Hostility revealed on the fringes of Labour event


Labour's new shadow cabinet avoided making any major policy announcements on Israel at the party's conference this week, but there were a series of hostile receptions and controversial comments around the fringes.

In his first conference speech as leader, Jeremy Corbyn did not refer to Israel or the Palestinians during a lengthy passage on the situation in Syria.

But his keynote address on Tuesday did include support for United States president Barack Obama's approach to Iran. He praised Mr Obama's "clever and difficult diplomacy" in concluding the nuclear deal with Tehran.

The previous day, his Shadow Foreign Secretary Hilary Benn made only a short reference to Israel in his own speech.

Mr Benn said: "We must end the conflict in the Middle East, where it is now time for the Palestinian people to have their own state so that they and the people of Israel can live in peace."

One member cited the gas chambers in a speech on workers' rights

Away from the main speeches and television cameras, the approach was quite different. The tone for the fringe sessions was set even before conference began, at a meeting in Coventry last week, when former Labour MP and Trotskyist Dave Nellist referred to Labour Friends of Israel as "the enemy within".

The atmosphere at Brighton was similarly hostile. Shadow Equalities Minister Cat Smith, the Lancaster and Fleetwood MP who previously worked for Mr Corbyn, told the audience at a Palestine Solidarity Campaign meeting that Britain should enforce an arms embargo on Israel.

She said: "The situation where we continue to supply Israel with arms and other security equipment… as though there was no occupation and no systematic abuse of human rights cannot be tolerated.

"There is now a compelling case for Britain to suspend this trade until Israel takes serious strides to ending the occupation and respecting the fundamental rights of those they rule over."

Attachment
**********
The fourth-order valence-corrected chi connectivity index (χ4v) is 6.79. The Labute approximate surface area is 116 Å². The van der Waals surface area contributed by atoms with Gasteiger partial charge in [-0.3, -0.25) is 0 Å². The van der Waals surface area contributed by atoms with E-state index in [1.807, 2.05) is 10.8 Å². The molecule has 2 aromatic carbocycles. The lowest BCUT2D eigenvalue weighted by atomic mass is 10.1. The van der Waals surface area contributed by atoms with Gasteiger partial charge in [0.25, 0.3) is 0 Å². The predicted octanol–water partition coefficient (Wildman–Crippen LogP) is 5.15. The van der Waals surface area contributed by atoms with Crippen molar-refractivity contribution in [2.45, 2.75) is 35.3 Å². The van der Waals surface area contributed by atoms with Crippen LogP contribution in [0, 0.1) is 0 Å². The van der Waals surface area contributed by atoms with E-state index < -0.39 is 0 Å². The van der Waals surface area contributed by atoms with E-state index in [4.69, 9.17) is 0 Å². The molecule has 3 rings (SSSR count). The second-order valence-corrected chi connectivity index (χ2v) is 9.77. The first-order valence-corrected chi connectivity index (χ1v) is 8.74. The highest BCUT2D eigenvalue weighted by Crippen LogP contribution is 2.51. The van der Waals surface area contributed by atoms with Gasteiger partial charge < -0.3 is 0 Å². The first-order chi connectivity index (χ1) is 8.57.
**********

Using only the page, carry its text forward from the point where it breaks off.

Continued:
One of the key speakers at a Labour Friends of Palestine panel event on Monday was Husam Zomlot, a former Palestinian representative in Britain who has previously accused Israel of "fabricating the story of the Holocaust".

The academic, who was lauded by Labour MPs, appeared to compare the concept of a Jewish state to the arguments made by the Daesh terror group for an Islamic state.

In 2014 he claimed his remarks about the Shoah in a BBC interview had been taken out of context by an Israeli group in an attempt to label him as a Holocaust denier.

Mr Corbyn was mobbed when he spoke at a LFP reception on Monday evening. In comments similar to those he made on Tuesday at the Friends of Israel group event, he said he would not change his position on the Middle East following his election as party leader.

Len McCluskey, general secretary of the Unite union, used his conference appearance on Monday to equate the government's approach to industrial action with Nazi Germany. Speaking about Conservative plans for striking workers to wear armbands on picket lines, he said: "Remember that's what the Nazis did to trade unionists in the concentration camps at Dachau."

Party member Sioux Blair-Jordan told the conference that if David Cameron passed a Bill of Rights into legislation, "we might as well walk into the gas chamber today".

Conservative Justice Minister Dominic Raab said delegates had shown "extraordinarily bad taste" in applauding the remark and called on Mr Corbyn to apologise for embracing her at the end of the speech.

Speaking at a fringe session, Labour Knesset member Michal Biran warned that Mr Corbyn's leadership could be a "disaster" both for Britain's relationship with Israel and for his party.

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